How would you like to go to a neighborhood shop and be able to borrow a power drill, a tent for camping, games, or even an ice cream maker, similar to how you can borrow a book from a public library?
This is the main idea behind a “Library of Things.”
What started as a relatively small number of “tool libraries” a few years ago has blossomed into a movement with hundreds of specialty and general lending libraries where people can gain access to tools, camping gear, sporting goods, small kitchen appliances, musical instruments, and just about any other product. Items shared via these Libraries of Things are often being reused tens to hundreds of times more than they would be if they were owned by just one person.
When I helped start the West Seattle Tool Library in 2010, we were primarily looking at the environmental impacts of consumption, including: resource extraction, worldwide supply chains, manufacturing, transportation, storage, usage, and disposal of products. With waste piling up, plastic filling our oceans, and greenhouse gases pouring into our atmosphere, society is in dire need of solutions. Reducing consumption by radically reusing products promises to be a big one.
Still, saving planet Earth isn’t the only reason to start a Library of Things.
Want to start a Library of Things?
Sign up for the “How To Start a Library of Things Webinar!”
on Wednesday, August 22, 2018.
The most successful Libraries of Things are the ones that do more than just lend items; they also create a strong sense of community. What I was not expecting in Seattle—and what hundreds of communities around the world are finding out—is that Libraries of Things also build connected, resilient communities.
Libraries of Things achieve this by providing space for people to come together to help each other, learn new skills, access tools and equipment they might not be able to otherwise afford, and even start businesses. And to help ensure that everyone in the community can benefit, most Libraries of Things offer memberships based on a sliding scale to make sure that everyone has access to the library’s goods.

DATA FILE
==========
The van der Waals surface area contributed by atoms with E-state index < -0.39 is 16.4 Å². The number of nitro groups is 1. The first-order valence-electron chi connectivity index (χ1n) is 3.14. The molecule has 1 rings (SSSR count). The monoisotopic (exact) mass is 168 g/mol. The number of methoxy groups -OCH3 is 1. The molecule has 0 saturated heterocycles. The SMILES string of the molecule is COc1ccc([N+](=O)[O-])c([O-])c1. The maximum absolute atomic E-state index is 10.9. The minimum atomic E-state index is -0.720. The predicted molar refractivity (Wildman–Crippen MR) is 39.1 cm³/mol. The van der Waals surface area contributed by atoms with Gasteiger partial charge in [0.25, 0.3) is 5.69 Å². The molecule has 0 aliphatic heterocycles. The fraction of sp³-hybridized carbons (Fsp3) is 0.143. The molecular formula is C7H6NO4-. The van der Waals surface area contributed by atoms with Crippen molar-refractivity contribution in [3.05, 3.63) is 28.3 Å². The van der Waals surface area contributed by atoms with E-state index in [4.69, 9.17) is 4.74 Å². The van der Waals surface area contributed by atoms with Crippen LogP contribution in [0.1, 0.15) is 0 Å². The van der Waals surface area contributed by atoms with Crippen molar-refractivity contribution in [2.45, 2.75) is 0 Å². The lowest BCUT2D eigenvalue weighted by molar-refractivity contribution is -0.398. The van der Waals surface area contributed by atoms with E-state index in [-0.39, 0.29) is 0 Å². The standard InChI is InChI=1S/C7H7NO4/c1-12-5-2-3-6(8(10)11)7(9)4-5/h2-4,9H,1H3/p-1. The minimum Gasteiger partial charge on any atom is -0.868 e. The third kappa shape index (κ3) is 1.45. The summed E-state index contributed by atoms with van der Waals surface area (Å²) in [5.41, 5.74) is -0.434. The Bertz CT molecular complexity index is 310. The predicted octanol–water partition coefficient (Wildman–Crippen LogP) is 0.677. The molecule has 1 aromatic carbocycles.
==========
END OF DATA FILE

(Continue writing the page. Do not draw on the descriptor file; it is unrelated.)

Sharing Depot (Toronto, Ontario, Canada)
Started as as single tool library, the Toronto Tool Library and Sharing Depot now offers three (soon to be four) locations, including two general Libraries of Things around the city of Toronto. You can learn new skills and access a full makerspace with 3D printers, laser cutters, a wood shop and a community that knows how to have fun and get things done!
Tingenes Bibliotek (Nesodden, Norway)
Norway's first Library of Things, Tingenes Bibliotek, recently opened in a shipping container—actually two, the second is a mini-makerspace—in a community outside of Oslo, and their first paid staff member is a recent immigrant.
Mother Hubbard’s Cupboard Hub Tool Share
Mother Hubbard’s Cupboard aims to increase access to healthy food for all people with a food pantry, community garden, and youth gardening and cooking programs. They take sharing to the next level with a community garden and by lending gardening and cooking tools to help people with food insecurity grow and prepare their own food.
Station North Tool Library (Baltimore, MD, USA)
Since its founding, Station North Tool Library has become an important community resource in Baltimore, offering people the the ability to borrow tools, use a full wood shop, or take any of dozens of classes to learn valuable skills. They even offered a workforce development program, the Surface Project, where youth and individuals with high barriers to employment were provided the business and technical skills needed to take locally sourced reclaimed materials and create value-added products like beautiful tabletops.
SHARE: A Library of Things (Frome, England)
One of the first such spaces to be called a Library of Things, SHARE is located in a small town in southwest England and was originally started in only eight weeks!
Now, even businesses are starting to get into the act by offering Libraries of Things to their employees to spur innovation, as an employee perk, and to reduce their own environmental impacts. At work, at play, or in your community, more and more people around the world are realizing the joy of being able to access the things they need, without the burden of buying, storing, and eventually having to dispose of them.
If you’re interested in starting a Library of Things in your community,
sign up for a webinar on August 22, 2018 on “How to Start a Library of Things” hosted by Shareable.net and NewDream.org.
Gene Homicki, a serial technology entrepreneur with a passion for sustainability, loved the idea of Tool Libraries and Libraries of Things so much that he co-founded myTurn.com, pbc. myTurn offers a software platform and related services to help communities, universities, businesses, and governments start and manage Libraries of Things and build Circular Economy ecosytems.